This chapter maps the political economy characteristics of Icelandic society in the post-war period. It shows how the period of statism from the early part of the 20th century, with a strong legacy of protectionism and clientelism, changed up to the present. A major turning point came with a shift towards more liberal mixed economy in 1960, which progressed through the 1980s. That was a period of very high growth rates in an egalitarian society. During the 1990s the political economy became significantly more influenced by neoliberal policies, which can be associated with the buildup of an excessive bubble economy in the 2000s. A new policy emphasis in a new environment of globalized finance, of which Iceland became an active part from 1995, in conjunction with a generally lax attitude of laissez faire in public administration, seems to have made possible rather unusual excesses in speculation and debt accumulation. That eventually led to the dramatic collapse of Iceland's financial system in October 2008. In the wake followed a deep recession. The chapter sets this long-term development into a broad societal context, taking account of political power constellations and changes in politics, the labour market and living conditions.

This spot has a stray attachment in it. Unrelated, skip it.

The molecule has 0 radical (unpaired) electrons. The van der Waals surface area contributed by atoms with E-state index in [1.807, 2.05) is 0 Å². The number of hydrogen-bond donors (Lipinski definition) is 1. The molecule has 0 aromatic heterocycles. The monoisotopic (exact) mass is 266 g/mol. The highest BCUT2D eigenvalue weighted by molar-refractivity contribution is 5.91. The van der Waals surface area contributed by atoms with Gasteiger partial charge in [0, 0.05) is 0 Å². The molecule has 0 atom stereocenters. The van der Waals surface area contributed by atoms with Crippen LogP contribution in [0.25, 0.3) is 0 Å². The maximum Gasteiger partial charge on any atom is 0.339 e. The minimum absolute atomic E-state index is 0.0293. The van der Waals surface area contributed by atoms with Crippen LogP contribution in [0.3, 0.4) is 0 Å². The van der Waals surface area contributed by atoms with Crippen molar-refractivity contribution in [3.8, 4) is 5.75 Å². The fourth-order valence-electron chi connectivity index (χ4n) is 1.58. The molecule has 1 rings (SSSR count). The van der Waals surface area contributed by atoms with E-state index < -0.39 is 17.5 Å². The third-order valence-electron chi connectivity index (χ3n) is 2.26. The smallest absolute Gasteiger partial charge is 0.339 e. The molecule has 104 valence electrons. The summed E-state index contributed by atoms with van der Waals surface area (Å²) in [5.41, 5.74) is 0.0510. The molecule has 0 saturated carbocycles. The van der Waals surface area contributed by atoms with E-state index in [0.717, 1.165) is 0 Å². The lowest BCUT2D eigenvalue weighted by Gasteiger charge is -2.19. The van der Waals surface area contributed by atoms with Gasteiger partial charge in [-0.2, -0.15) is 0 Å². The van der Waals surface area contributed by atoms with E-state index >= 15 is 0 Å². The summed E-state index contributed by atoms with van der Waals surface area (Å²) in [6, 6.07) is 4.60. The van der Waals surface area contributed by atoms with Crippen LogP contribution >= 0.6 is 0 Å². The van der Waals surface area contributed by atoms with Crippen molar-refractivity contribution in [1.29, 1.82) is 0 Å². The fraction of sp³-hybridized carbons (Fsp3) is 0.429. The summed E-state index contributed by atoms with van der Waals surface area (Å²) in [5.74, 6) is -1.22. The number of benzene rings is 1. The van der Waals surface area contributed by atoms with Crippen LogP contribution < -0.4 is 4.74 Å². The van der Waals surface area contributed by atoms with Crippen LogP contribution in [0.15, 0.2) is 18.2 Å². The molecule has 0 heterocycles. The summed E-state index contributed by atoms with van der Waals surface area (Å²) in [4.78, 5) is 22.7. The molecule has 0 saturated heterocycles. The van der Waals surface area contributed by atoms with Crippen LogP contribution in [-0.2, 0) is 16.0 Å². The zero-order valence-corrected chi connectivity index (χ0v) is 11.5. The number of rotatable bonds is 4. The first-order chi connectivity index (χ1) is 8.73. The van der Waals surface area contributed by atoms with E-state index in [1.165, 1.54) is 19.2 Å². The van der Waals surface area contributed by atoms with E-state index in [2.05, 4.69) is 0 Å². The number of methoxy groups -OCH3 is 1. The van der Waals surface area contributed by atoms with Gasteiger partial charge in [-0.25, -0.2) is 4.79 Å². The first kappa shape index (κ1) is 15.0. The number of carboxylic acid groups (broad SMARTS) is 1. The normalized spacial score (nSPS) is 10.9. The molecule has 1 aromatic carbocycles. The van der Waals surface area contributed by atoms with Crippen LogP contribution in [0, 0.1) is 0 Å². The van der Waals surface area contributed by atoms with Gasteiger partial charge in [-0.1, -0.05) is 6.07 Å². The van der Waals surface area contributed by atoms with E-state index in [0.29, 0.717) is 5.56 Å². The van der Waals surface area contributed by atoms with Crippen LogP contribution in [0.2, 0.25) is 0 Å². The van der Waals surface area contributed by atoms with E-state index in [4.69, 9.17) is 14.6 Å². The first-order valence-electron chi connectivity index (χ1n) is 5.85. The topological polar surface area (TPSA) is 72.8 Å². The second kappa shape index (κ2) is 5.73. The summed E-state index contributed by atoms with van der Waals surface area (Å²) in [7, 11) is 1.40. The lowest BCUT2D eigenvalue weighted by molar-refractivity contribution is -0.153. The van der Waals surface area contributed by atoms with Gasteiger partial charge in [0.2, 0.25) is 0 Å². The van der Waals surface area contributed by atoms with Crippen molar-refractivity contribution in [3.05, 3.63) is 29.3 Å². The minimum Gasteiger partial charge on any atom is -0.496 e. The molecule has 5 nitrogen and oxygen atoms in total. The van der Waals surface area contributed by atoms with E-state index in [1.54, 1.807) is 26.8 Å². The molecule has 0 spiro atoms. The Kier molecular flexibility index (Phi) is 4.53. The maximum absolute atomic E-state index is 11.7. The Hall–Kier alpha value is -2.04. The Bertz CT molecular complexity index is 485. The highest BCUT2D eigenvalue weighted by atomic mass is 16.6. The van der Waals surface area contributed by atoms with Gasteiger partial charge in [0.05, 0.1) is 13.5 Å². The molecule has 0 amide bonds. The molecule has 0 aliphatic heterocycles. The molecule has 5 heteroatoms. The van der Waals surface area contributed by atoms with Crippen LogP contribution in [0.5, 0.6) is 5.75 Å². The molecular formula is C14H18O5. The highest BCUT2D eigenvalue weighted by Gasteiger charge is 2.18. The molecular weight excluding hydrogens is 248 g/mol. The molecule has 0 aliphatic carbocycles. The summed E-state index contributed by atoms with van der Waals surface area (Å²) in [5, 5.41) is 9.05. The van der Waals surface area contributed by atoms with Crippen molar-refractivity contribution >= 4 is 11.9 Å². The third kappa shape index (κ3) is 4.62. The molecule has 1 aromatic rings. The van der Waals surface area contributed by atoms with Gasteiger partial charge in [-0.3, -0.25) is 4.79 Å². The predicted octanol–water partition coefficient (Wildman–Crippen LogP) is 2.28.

Ólafsson, S. (2011), "Icelandic Capitalism – From Statism to Neoliberalism and Financial Collapse", Mjøset, L. (Ed.) The Nordic Varieties of Capitalism (Comparative Social Research, Vol. 28), Emerald Group Publishing Limited, Bingley, pp. 1-51. https://doi.org/10.1108/S0195-6310(2011)0000028005
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